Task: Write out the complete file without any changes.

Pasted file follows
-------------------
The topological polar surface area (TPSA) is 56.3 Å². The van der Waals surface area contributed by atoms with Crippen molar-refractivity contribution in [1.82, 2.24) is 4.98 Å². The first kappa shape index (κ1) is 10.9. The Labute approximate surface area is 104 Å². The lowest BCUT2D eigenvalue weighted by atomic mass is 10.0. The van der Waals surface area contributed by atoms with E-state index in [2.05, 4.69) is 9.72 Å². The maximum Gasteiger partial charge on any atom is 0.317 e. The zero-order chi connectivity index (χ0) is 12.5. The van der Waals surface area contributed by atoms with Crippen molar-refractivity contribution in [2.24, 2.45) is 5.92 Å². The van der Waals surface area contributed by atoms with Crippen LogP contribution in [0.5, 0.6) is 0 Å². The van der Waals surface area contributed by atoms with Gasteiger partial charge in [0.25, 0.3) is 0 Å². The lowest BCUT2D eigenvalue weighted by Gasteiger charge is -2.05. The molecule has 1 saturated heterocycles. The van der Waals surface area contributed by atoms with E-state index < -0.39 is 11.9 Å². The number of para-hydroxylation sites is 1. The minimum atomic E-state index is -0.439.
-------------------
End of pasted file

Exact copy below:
The topological polar surface area (TPSA) is 56.3 Å². The van der Waals surface area contributed by atoms with Crippen molar-refractivity contribution in [1.82, 2.24) is 4.98 Å². The first kappa shape index (κ1) is 10.9. The Labute approximate surface area is 104 Å². The lowest BCUT2D eigenvalue weighted by atomic mass is 10.0. The van der Waals surface area contributed by atoms with E-state index in [2.05, 4.69) is 9.72 Å². The maximum Gasteiger partial charge on any atom is 0.317 e. The zero-order chi connectivity index (χ0) is 12.5. The van der Waals surface area contributed by atoms with Crippen molar-refractivity contribution in [2.24, 2.45) is 5.92 Å². The van der Waals surface area contributed by atoms with Crippen LogP contribution in [0.5, 0.6) is 0 Å². The van der Waals surface area contributed by atoms with Gasteiger partial charge in [0.25, 0.3) is 0 Å². The lowest BCUT2D eigenvalue weighted by Gasteiger charge is -2.05. The molecule has 1 saturated heterocycles. The van der Waals surface area contributed by atoms with E-state index < -0.39 is 11.9 Å². The number of para-hydroxylation sites is 1. The minimum atomic E-state index is -0.439.